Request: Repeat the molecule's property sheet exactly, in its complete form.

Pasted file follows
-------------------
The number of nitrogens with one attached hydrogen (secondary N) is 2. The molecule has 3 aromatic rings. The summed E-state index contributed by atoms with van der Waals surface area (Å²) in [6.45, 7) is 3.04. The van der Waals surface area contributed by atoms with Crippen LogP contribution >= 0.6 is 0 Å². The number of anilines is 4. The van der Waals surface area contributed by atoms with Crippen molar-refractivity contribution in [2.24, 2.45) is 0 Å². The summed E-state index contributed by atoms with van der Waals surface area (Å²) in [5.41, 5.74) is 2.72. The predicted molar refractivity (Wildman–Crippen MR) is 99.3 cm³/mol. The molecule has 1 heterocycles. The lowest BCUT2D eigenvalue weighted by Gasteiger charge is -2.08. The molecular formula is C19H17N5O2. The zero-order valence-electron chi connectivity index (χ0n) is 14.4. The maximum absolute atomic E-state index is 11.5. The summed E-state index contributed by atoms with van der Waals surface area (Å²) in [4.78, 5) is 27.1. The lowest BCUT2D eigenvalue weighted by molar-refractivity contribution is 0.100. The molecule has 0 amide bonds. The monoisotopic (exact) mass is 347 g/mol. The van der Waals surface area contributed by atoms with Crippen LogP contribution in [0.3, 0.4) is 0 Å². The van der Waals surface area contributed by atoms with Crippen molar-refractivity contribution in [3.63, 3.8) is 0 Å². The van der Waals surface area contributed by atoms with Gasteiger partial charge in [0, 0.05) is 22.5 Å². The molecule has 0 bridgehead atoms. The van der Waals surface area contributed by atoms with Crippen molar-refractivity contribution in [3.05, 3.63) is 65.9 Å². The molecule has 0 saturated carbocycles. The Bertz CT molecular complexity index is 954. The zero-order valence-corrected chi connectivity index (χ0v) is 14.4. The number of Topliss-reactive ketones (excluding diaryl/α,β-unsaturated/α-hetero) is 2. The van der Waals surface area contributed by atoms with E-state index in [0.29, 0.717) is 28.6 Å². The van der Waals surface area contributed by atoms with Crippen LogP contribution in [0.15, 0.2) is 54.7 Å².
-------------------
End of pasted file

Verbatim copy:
The number of nitrogens with one attached hydrogen (secondary N) is 2. The molecule has 3 aromatic rings. The summed E-state index contributed by atoms with van der Waals surface area (Å²) in [6.45, 7) is 3.04. The van der Waals surface area contributed by atoms with Crippen LogP contribution >= 0.6 is 0 Å². The number of anilines is 4. The van der Waals surface area contributed by atoms with Crippen molar-refractivity contribution in [2.24, 2.45) is 0 Å². The summed E-state index contributed by atoms with van der Waals surface area (Å²) in [5.41, 5.74) is 2.72. The predicted molar refractivity (Wildman–Crippen MR) is 99.3 cm³/mol. The molecule has 1 heterocycles. The lowest BCUT2D eigenvalue weighted by Gasteiger charge is -2.08. The molecular formula is C19H17N5O2. The zero-order valence-electron chi connectivity index (χ0n) is 14.4. The maximum absolute atomic E-state index is 11.5. The summed E-state index contributed by atoms with van der Waals surface area (Å²) in [4.78, 5) is 27.1. The lowest BCUT2D eigenvalue weighted by molar-refractivity contribution is 0.100. The molecule has 0 amide bonds. The monoisotopic (exact) mass is 347 g/mol. The van der Waals surface area contributed by atoms with Crippen LogP contribution in [0.3, 0.4) is 0 Å². The van der Waals surface area contributed by atoms with Crippen molar-refractivity contribution in [3.63, 3.8) is 0 Å². The van der Waals surface area contributed by atoms with Gasteiger partial charge in [0, 0.05) is 22.5 Å². The molecule has 0 bridgehead atoms. The van der Waals surface area contributed by atoms with Crippen molar-refractivity contribution in [3.05, 3.63) is 65.9 Å². The molecule has 0 saturated carbocycles. The Bertz CT molecular complexity index is 954. The zero-order valence-corrected chi connectivity index (χ0v) is 14.4. The number of Topliss-reactive ketones (excluding diaryl/α,β-unsaturated/α-hetero) is 2. The van der Waals surface area contributed by atoms with E-state index in [0.29, 0.717) is 28.6 Å². The van der Waals surface area contributed by atoms with Crippen LogP contribution in [0.15, 0.2) is 54.7 Å².